Leaders of the eurozone’s four biggest nations have agreed in principle to measures to boost growth equal to 1% of the currency area’s economic output.
Germany, France, Italy and Spain outlined plans to push for a 130bn-euros (£104bn; $163bn) package.
But analysts suggest that with little or no new money involved, the significance of the agreement between the four was more symbolic than actual.
There is also still no consensus on issues such as common eurobonds.
“We want there to be a significant European growth package,” said Italian PM Mario Monti.
He appeared at the press conference alongside Spanish PM Mariano Rajoy, German Chancellor Angela Merkel and French President Francois Hollande.
The four met in Rome ahead of an EU summit on the euro crisis next week.
The growth package is expected to comprise several measures already in the works to boost spending on infrastructure and other investments, backed by European taxpayer money:
Increasing the capital of the European Investment Bank by 10bn euros, which would enable the EU government-backed institution to increase its lending capacity by several times that amount;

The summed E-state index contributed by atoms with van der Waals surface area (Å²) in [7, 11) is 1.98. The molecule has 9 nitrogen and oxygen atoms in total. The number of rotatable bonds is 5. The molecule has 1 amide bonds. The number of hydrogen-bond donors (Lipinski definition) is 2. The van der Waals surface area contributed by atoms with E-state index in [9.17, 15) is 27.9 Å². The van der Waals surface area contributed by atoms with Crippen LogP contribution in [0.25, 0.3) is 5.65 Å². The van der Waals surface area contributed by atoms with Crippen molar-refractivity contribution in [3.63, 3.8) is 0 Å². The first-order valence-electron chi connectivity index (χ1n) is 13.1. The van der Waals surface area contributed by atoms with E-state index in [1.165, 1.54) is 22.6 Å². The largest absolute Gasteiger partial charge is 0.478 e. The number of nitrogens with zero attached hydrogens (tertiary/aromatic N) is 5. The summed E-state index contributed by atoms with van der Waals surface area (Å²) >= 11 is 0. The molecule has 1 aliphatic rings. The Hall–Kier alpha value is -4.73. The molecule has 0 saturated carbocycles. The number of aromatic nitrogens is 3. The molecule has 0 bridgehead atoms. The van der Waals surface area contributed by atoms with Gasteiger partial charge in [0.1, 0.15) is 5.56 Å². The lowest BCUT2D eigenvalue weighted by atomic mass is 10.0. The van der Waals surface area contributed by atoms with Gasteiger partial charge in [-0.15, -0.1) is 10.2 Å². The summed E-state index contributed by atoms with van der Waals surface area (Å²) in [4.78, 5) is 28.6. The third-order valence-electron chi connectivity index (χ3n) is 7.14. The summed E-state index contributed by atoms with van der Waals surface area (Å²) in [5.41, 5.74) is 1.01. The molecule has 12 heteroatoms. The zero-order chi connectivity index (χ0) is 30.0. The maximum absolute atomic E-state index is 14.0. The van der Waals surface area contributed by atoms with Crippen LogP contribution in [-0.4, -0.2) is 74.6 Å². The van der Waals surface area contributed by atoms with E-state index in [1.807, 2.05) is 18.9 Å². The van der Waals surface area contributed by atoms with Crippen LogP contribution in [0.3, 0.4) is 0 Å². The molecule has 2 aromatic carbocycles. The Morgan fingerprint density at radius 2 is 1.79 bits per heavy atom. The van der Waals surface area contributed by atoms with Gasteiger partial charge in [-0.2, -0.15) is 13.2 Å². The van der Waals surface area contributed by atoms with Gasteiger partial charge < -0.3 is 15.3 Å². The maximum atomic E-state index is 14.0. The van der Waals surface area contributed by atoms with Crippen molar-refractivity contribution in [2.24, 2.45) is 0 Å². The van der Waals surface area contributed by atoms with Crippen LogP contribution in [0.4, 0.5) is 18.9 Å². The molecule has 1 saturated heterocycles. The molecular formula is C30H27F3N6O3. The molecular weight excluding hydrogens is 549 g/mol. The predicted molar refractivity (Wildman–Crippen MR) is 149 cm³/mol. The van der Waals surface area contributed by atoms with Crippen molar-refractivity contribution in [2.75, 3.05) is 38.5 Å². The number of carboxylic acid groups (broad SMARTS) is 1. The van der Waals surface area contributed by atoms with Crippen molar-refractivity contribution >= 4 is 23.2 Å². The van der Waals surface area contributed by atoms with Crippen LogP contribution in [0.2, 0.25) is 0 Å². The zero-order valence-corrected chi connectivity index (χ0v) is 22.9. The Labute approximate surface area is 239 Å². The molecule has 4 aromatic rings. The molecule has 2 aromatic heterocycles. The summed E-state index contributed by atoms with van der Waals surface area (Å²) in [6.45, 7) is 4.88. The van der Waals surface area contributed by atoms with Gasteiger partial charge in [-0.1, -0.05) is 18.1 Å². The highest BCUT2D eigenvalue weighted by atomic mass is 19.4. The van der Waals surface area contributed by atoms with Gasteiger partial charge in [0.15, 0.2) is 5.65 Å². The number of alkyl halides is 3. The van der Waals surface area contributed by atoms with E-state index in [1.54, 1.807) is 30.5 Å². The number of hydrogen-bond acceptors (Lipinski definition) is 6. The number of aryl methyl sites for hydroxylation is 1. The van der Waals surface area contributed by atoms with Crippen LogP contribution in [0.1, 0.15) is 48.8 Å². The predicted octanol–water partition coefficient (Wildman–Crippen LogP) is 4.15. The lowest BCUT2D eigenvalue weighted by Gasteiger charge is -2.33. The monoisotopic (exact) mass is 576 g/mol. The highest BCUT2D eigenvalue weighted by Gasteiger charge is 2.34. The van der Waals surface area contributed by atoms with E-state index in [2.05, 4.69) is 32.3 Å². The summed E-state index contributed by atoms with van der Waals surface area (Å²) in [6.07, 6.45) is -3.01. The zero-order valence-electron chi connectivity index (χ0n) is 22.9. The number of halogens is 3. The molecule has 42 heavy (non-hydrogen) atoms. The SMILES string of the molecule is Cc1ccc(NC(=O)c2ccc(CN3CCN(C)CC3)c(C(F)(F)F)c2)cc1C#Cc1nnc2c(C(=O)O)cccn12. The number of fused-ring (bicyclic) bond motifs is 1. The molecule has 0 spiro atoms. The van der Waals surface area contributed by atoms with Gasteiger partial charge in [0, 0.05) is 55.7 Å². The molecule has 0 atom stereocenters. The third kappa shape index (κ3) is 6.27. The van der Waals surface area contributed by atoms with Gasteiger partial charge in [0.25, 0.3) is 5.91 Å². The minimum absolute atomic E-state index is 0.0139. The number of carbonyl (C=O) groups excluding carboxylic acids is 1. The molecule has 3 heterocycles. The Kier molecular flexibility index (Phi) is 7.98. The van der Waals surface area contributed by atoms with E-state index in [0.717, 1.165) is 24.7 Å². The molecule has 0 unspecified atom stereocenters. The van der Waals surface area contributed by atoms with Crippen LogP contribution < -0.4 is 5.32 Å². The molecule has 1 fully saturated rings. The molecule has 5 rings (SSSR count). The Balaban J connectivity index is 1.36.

Fully deploying unused money in the European Commission’s regional funds;
The creation of pan-European “project bonds” – common debts used to finance specific investment projects such as the construction of pan-european transport networks.
The agreement may represent a political victory for the recently elected French president, who has demanded a growth pact despite strong reservations expressed by his Germany counterpart.
The leaders also sought to agree other proposals on closer integration – including a banking union and a financial transactions tax – to be put forward at the broader EU summit.
However, at the end of less than two hours of talks, they did not reach any agreement on the idea of eurobonds – jointly-backed eurozone government debts used to finance EU government budgets.
Posted by MJ